• Ty Vuong

I don't do 'Politeness'

Updated: Oct 1, 2020


With an election coming up and as I find myself, again, exploring two political candidates for the major parties that I don't entirely agree with, or really even like very much for that matter, my brain begins to think through philosophical rationalities in an attempt to ascertain the core-characteristic principles driving these would-be US Presidents so as to choose whom I feel would best reflect my views of our country.

Today, I awoke with this thought in mind. "What does speaking, or not speaking, in a politically correct manner tell us?"

Initial searching into the topic found an article by Rosenblum, Schroeder, & Gino (2020) that provides evidence for the idea that being politically incorrect, or "telling it like it is", promotes an authenticity of character. Their research claims conservative folks are more likely to see politically incorrect language as a sign of an authentic person, where liberals see it as "cold" to speak in that manner. (As an aside I was curious what it meant to be conservative so the definitions of conservative and liberal I am bringing to the table are based on The Sanford Encyclopedia of Philosophy below).

This just raised further questions. Why does seeing someone speaking in a politically incorrect manner seem to promote authenticity in conservative people? Intuitively, it would seem to say that conservatives relate to this type of direct un-restrained speaking because it matches some innate sense within people to speak in an un-reserved way, and that is a natural sense to have.

Dana, my wife, happened to walk by and notice my blog post and was kind enough to point out people prefer the simple language because it is easier for them to understand. Which led me to think, do people prefer the simpler language because it is easier for them to fill in the ambiguity how they see fit? Are we appreciating simple because simple lets me define it how I want, whereas complex is, well, less flexible.

The use of flowery or softened technical language would be argued by some that it takes away from the field of characteristics that the listener is decoding in their head (aside #2, remember communication is a complex thing and when we speak we are conveying information following a process of encoding, transmitting and decoding). It would seem the use of simpler language, for example calling an individual 'not a hero' because they were a P.O.W., isn't entirely wrong, but it isn't entirely right either. It is a broad statement and it depends on how we are defining a 'hero' or even 'war-hero'. When politically correct individuals would avoid calling a war-veteran 'not a hero because they were captured' they are being more sensitive to the fact that the language and words can be used more broadly and avoiding certain implications. What characteristics define a 'hero' and what defines a 'war-hero' can be more idiosyncratic, or individually defined.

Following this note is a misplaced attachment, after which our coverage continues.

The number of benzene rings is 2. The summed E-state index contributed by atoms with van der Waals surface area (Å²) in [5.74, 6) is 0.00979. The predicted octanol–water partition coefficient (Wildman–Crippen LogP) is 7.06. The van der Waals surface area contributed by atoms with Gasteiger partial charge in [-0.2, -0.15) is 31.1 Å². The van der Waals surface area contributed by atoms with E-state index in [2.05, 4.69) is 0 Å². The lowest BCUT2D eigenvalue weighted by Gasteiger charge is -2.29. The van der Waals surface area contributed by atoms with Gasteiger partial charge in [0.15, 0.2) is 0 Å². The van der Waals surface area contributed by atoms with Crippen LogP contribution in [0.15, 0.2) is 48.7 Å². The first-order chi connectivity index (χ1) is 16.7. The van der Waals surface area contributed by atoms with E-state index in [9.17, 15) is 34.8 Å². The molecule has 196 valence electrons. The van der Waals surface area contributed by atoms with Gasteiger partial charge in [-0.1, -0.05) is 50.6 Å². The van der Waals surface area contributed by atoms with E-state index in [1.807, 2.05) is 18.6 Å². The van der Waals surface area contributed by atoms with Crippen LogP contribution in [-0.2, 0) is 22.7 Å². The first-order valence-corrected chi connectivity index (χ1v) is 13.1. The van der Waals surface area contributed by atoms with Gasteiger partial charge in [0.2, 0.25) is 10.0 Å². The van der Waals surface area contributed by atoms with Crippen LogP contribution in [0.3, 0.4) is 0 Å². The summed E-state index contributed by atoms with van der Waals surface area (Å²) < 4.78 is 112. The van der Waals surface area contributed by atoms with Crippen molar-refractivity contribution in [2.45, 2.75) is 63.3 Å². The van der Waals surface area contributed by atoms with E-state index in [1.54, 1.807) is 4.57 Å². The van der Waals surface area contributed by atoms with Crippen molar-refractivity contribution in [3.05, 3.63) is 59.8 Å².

We all have to understand words mean things. Our minds build these characteristics of what a 'hero' is and places these characteristics into our mental category of a 'war-hero'. We do this from a cultural level, but also on an individual one. Now, if I were to mentally imagine a prototypical war hero, I would imagine a man, bulk-chested, adorned with metals, scarred face showing signs of his tough-fought battles. If I were to imagine a POW, it is a man in a cage or jail cell, wearing army fatigues, sad, more scrawny looking (this shows in many ways my intrinsic biases). These images in my head are both a creation of my internal schemas (individually) of how my brain has defined these words and a product of my culture and upbringing (socially) for I would not even have the pieces/experiences/insight of others from war movies and video games and/or wherever had I not been a part of some social culture (and more specifically in my case an US American Midwestern culture).

So the question becomes, which of these is right? Is it right to follow the established mental constructs of what it means to be a war-hero? Bulk-chested man with scars and metals? Or should I remain sensitive to the fact, not belief but FACT, that someone else may very likely view a war-hero different from me?